Ankara will monitor the situation in Gaza to ensure that Israel fulfills its obligation to lift the blockade on the territory, Turkish Prime Minister Recep Tayyip Erdogan said Tuesday.
According to the Today’s Zaman newspaper, Erdogan said he would visit Gaza and the West Bank to make sure Israel holds up its end of a new agreement to normalize diplomatic relations between the two countries.
Erdogan reportedly told parliamentarians that he would accompany Turkish relief organizations to the West Bank and Gaza to monitor the blockade and the humanitarian situation in these territories.
Earlier this week, Erdogan said he was likely to visit Gaza — and the West Bank — next month. Israel’s National Security Adviser Yaakov Amidror said Israel had “nothing to be ashamed of” in Gaza, and that if Erdogan wanted to visit, he would have to explain to the international community why he wanted good relations with the terrorist organization — Hamas — that runs the strip.
Erdogan’s statement Tuesday came four days after Prime Minister Benjamin Netanyahu spoke to him and apologized for “operational errors” made during the raid on the Marmara, a vessel seeking to break Israel’s blockade of Gaza, in which nine Turkish activists were killed by naval commandos who were attacked when they boarded.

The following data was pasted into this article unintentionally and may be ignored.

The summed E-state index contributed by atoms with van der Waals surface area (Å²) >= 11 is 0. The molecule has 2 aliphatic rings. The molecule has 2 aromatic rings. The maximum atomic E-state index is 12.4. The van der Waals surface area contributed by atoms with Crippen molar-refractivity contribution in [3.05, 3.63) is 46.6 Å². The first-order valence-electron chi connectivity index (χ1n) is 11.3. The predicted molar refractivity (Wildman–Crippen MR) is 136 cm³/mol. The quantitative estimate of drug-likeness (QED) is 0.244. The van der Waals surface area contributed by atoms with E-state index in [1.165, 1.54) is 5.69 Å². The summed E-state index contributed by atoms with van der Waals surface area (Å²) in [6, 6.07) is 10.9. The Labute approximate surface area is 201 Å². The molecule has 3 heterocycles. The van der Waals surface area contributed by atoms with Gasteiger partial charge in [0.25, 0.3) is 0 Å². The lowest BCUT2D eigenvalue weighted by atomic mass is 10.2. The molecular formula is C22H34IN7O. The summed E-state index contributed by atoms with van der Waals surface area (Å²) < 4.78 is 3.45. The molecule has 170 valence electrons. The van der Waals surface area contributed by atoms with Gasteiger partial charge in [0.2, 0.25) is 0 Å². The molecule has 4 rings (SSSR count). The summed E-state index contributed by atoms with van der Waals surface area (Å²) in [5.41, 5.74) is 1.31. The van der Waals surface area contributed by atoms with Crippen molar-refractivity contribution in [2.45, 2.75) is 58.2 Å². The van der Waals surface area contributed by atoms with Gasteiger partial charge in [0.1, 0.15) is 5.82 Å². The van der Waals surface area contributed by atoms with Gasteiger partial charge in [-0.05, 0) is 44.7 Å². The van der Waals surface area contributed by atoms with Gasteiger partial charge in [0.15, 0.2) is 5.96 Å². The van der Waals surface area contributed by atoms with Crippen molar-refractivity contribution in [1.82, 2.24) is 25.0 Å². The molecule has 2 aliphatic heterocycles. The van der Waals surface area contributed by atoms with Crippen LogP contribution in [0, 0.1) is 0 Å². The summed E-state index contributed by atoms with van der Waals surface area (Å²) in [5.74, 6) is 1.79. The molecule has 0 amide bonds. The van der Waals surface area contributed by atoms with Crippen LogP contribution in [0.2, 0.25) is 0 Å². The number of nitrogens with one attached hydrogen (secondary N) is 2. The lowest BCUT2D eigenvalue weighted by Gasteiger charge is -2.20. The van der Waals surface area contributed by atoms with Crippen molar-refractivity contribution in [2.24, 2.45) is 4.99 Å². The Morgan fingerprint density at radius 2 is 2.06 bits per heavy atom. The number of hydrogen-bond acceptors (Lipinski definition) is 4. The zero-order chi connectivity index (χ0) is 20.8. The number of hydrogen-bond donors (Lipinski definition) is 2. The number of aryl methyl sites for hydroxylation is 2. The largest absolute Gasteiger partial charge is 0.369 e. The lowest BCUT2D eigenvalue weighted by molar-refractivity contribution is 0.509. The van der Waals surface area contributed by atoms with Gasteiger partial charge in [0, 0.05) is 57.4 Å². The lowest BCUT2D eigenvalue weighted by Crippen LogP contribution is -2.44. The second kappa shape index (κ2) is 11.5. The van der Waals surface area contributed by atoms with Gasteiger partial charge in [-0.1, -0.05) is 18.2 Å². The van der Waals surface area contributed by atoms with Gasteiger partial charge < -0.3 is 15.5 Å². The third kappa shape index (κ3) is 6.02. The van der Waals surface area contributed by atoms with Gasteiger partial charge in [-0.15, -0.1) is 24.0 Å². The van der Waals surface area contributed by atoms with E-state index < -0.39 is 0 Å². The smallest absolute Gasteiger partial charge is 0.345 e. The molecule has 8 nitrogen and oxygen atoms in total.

The call came in the final minutes of US President Barack Obama’s visit to Israel last week, having been brokered by the Americans. Erdogan accepted Netanyahu’s apology and the two agreed to return their respective ambassadors and pledged to overcome differences.
On Monday, Israel and Turkey took a second step toward warming diplomatic ties, with Turkish Foreign Minister Ahmet Davutoglu holding a phone conversation with Justice Minister Tzipi Livni, who also serves as the new Israeli government’s chief negotiater with the Palestinians.
According to the Turkish Hurriyet daily, the two discussed the formalization of Israel’s obligation to pay compensation to the families of those killed aboard the Gaza-bound Marmara.
However, recent statements by Erdogan — Tuesday’s statement among them — indicated that the road to reconciliation may not be smooth.
On Saturday, Erdogan appeared to backtrack on the understandings reached with Netanyahu, saying it was too early to cancel legal steps against Israeli soldiers who took part in the raid on the Mamara and that the exchange of ambassadors between Israel and Turkey would not take place immediately.
Then, on Sunday, Erdogan reiterated that normalized relations with Jerusalem would only happen if Israel implemented its side of an ostensible new bargain with Turkey, which he claimed included Israel’s lifting its security blockade of Gaza.
“We have said: ‘An apology will be made, compensation will be paid and the blockade on Palestine will be lifted.’ There will be no normalization without these,” Erdogan said. In their phone call, Netanyahu made the apology and agreed in principle on compensation, but did not pledge to lift the blockade of Gaza, which Israel maintains to prevent the Hamas government there from importing weapons for use against Israel.
Ron Friedman and Ilan Ben Zion contributed to this report.